The UK Government is to send an emergency alert to all UK mobile phones in April, and the UK Government has released the text that will pop up on people’s home screens next Sunday. 23 April 2023.
The message will be received on 4G and 5G mobile phones, along with sound and vibration for up to 10 seconds even if devices are on silent.
The message will say:
“This is a test of Emergency Alerts, a new UK government service that will warn you if there’s a life-threatening emergency nearby.
“In a real emergency, follow the instructions in the alert to keep yourself and others safe.
“Visit gov.uk/alerts for more information.
“This is a test. You do not need to take any action.”
Phone users will be prompted to swipe away the message or clicking “OK” on their home screen before being able to continue using their device.
Drivers are advised not to look at or touch their phone until it is safe, just as when receiving any call or message.
Chancellor of the Duchy of Lancaster Oliver Dowden said:
“At 3pm next Sunday we’ll be doing a nationwide test of our new Emergency Alerts system.
“Getting this system operational means we have a vital tool to keep the public safe in life-threatening emergencies.
“It could be the sound that saves your life.”
Emergency Alerts System
Two years ago, the UK Government launched its Emergency Alerts warning service, with public trials in East Suffolk and Reading. Today, the system went fully operational.
Emergency Alerts are a public information service that the Government has developed to alert citizens to emergencies, both nation-wide and in their local area, that represent a severe threat to life and/or property.
They are text-based messages that will be broadcast from cell towers to people’s mobile devices, detailing the emergency and actions people need to take to ensure their safety. Emergency Alerts will be sent across all networks.
Emergency Alerts appear on your device’s home screen. You have to acknowledge them before you can use your device’s other features. They appear as a notification and may include telephone numbers or website links to further information.
A loud, distinct tone and vibration is usually associated with the message to raise awareness of the hazard or threat.
Stop what you’re doing and follow the instructions in the alert. Read the content carefully. An Emergency Alert is likely to include a link to gov.uk/alerts where further information is contained, and/or a helpline.
If you’re driving when you get an alert, find somewhere safe to stop before using your phone or tablet. It is illegal to use a hand-held device while driving, even when receiving an emergency alert.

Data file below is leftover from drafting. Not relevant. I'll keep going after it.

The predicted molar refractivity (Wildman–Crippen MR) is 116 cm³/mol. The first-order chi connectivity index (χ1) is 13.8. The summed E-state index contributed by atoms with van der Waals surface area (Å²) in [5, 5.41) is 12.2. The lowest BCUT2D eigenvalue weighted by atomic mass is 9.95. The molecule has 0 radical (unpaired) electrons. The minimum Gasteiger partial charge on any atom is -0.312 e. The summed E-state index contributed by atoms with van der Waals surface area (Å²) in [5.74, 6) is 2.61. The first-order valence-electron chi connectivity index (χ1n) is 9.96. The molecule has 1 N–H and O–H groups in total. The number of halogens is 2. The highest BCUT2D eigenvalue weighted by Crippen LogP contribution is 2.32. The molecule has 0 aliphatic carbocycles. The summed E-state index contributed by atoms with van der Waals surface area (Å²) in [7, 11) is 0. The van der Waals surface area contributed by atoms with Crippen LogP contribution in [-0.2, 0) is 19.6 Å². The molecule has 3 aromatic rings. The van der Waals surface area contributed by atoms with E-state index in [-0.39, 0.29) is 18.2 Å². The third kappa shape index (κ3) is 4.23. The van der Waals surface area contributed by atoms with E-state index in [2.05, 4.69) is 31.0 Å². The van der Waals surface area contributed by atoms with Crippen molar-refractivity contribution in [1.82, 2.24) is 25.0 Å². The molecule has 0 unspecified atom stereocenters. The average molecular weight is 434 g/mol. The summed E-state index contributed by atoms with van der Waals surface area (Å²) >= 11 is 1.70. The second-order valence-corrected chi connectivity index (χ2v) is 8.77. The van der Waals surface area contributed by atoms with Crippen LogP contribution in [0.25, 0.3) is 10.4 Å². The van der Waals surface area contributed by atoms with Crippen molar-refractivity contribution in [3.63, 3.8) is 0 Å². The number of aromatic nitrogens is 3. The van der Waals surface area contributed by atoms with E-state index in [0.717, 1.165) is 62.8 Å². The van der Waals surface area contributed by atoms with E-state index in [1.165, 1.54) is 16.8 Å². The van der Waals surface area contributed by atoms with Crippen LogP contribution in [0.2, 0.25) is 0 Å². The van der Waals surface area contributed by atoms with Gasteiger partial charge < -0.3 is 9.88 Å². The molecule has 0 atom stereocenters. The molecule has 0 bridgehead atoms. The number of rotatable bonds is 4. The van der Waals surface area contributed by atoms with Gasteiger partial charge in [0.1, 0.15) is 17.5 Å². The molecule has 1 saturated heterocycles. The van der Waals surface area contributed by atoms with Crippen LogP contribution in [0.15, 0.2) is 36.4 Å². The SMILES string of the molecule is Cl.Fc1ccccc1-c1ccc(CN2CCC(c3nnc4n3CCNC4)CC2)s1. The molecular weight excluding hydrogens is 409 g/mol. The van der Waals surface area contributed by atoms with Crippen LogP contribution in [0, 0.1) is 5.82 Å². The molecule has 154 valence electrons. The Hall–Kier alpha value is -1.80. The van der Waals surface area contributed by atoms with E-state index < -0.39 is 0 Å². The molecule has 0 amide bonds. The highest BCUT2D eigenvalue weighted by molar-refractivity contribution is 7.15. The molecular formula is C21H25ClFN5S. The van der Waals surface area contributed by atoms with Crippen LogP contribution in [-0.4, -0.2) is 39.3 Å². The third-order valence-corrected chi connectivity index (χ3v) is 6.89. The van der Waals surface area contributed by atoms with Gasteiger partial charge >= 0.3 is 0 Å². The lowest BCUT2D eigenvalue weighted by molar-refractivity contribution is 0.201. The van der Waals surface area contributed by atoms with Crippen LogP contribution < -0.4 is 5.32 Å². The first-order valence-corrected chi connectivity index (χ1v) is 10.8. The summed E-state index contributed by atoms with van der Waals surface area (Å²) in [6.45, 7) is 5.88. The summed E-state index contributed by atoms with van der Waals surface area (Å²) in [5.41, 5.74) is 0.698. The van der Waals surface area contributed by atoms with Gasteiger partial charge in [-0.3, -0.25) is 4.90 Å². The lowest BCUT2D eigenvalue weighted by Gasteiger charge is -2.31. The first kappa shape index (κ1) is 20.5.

You may get alerts about severe flooding, fires, explosions, terrorist incidents or public health emergencies. Emergency alerts will only be sent by the emergency services and/or government departments, agencies and public bodies that deal with emergencies.
For most people, the chance of receiving an alert will be low.
What you need to know
The emergency services and the UK government do not need your phone number to send you an alert. You will get alerts based on your current location – not where you live or work.
No one will collect or share data about you, your device or your location when you receive an alert. No personal information (such as telephone number, identity or location) is used in the sending of any Emergency Alert.
Emergency alerts are free and you do not need to sign up for them or download an app. You can opt out of some emergency alerts, but you should keep them switched on for your own safety.
To opt out of Emergency Alerts
- Search your settings for ‘emergency alerts’.
- Turn off ‘severe alerts’ and ‘extreme alerts’.
Phone handsets and devices
Make sure your device has all the latest software updates. Emergency alerts work on iPhones running iOS 14.5 or later and Android phones and tablets running Android 11 or later.
Factors which might mean you will not receive an alert
There are some factors which might mean you will not receive an alert. These include:
- A device needs to be on 4G or 5G to receive the alert. To note, a device that is normally on 4G or 5G can often connect to a 3G or a 2G signal inside buildings.
- The device does not have the latest software update or the software update has not been released (older devices have a slower update cycle).
- The device is not able to receive the alerts as it is no longer supported.
- The device is not a 4G-enabled device.
- The device was switched off. Although if you are in proximity to a cellular tower when the alert is broadcast, you will receive the alert when your phone is switched back on.
- The device was not connected to a mast broadcasting the Emergency Alert.